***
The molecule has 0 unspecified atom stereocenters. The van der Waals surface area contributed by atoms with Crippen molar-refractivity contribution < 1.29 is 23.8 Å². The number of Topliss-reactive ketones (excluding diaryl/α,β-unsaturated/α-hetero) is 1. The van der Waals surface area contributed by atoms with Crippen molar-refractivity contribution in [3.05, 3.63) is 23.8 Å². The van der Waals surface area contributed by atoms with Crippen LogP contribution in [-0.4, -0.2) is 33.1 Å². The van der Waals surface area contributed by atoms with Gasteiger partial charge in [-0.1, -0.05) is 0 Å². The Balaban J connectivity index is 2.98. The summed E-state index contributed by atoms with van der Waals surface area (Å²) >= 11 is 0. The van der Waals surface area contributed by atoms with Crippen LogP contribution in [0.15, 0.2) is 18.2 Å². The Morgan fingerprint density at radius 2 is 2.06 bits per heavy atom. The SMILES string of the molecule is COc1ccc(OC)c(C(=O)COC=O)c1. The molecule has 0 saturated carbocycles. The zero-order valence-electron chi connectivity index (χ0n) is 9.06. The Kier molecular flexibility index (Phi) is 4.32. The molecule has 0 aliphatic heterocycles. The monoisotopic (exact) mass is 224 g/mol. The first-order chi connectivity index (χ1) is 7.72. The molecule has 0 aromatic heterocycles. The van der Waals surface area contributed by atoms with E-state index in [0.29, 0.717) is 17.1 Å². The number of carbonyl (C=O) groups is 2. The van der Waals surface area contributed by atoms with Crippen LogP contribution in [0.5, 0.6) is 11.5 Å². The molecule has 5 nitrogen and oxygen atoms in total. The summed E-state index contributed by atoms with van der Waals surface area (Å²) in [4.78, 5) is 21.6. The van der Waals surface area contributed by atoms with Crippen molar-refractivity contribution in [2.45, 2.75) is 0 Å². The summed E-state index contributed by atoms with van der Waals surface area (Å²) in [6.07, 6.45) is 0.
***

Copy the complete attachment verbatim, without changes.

The molecule has 0 unspecified atom stereocenters. The van der Waals surface area contributed by atoms with Crippen molar-refractivity contribution < 1.29 is 23.8 Å². The number of Topliss-reactive ketones (excluding diaryl/α,β-unsaturated/α-hetero) is 1. The van der Waals surface area contributed by atoms with Crippen molar-refractivity contribution in [3.05, 3.63) is 23.8 Å². The van der Waals surface area contributed by atoms with Crippen LogP contribution in [-0.4, -0.2) is 33.1 Å². The van der Waals surface area contributed by atoms with Gasteiger partial charge in [-0.1, -0.05) is 0 Å². The Balaban J connectivity index is 2.98. The summed E-state index contributed by atoms with van der Waals surface area (Å²) >= 11 is 0. The van der Waals surface area contributed by atoms with Crippen LogP contribution in [0.15, 0.2) is 18.2 Å². The Morgan fingerprint density at radius 2 is 2.06 bits per heavy atom. The SMILES string of the molecule is COc1ccc(OC)c(C(=O)COC=O)c1. The molecule has 0 saturated carbocycles. The zero-order valence-electron chi connectivity index (χ0n) is 9.06. The Kier molecular flexibility index (Phi) is 4.32. The molecule has 0 aliphatic heterocycles. The monoisotopic (exact) mass is 224 g/mol. The first-order chi connectivity index (χ1) is 7.72. The molecule has 0 aromatic heterocycles. The van der Waals surface area contributed by atoms with E-state index in [0.29, 0.717) is 17.1 Å². The number of carbonyl (C=O) groups is 2. The van der Waals surface area contributed by atoms with Crippen LogP contribution in [0.5, 0.6) is 11.5 Å². The molecule has 5 nitrogen and oxygen atoms in total. The summed E-state index contributed by atoms with van der Waals surface area (Å²) in [4.78, 5) is 21.6. The van der Waals surface area contributed by atoms with Crippen molar-refractivity contribution in [2.45, 2.75) is 0 Å². The summed E-state index contributed by atoms with van der Waals surface area (Å²) in [6.07, 6.45) is 0.